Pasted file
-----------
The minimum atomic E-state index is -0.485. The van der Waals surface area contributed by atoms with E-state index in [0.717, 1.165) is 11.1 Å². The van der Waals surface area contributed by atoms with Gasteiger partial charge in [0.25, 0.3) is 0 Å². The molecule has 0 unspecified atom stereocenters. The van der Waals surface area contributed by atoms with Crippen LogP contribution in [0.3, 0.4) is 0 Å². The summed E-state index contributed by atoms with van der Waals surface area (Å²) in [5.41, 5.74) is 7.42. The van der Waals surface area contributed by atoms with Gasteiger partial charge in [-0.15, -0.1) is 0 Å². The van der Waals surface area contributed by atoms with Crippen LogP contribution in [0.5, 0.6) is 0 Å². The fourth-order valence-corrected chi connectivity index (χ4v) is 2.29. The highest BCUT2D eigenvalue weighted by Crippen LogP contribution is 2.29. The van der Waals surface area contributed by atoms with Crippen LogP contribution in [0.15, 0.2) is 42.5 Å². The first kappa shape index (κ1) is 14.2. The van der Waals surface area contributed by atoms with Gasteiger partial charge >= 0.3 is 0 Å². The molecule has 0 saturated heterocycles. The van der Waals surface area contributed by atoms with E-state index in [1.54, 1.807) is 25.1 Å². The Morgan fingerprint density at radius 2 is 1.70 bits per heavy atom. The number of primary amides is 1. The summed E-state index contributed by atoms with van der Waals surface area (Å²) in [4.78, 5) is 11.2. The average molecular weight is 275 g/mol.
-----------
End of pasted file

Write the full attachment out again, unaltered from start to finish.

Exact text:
The minimum atomic E-state index is -0.485. The van der Waals surface area contributed by atoms with E-state index in [0.717, 1.165) is 11.1 Å². The van der Waals surface area contributed by atoms with Gasteiger partial charge in [0.25, 0.3) is 0 Å². The molecule has 0 unspecified atom stereocenters. The van der Waals surface area contributed by atoms with Crippen LogP contribution in [0.3, 0.4) is 0 Å². The summed E-state index contributed by atoms with van der Waals surface area (Å²) in [5.41, 5.74) is 7.42. The van der Waals surface area contributed by atoms with Gasteiger partial charge in [-0.15, -0.1) is 0 Å². The van der Waals surface area contributed by atoms with Crippen LogP contribution in [0.5, 0.6) is 0 Å². The fourth-order valence-corrected chi connectivity index (χ4v) is 2.29. The highest BCUT2D eigenvalue weighted by Crippen LogP contribution is 2.29. The van der Waals surface area contributed by atoms with Crippen LogP contribution in [0.15, 0.2) is 42.5 Å². The first kappa shape index (κ1) is 14.2. The van der Waals surface area contributed by atoms with Gasteiger partial charge >= 0.3 is 0 Å². The molecule has 0 saturated heterocycles. The van der Waals surface area contributed by atoms with E-state index in [1.54, 1.807) is 25.1 Å². The Morgan fingerprint density at radius 2 is 1.70 bits per heavy atom. The number of primary amides is 1. The summed E-state index contributed by atoms with van der Waals surface area (Å²) in [4.78, 5) is 11.2. The average molecular weight is 275 g/mol.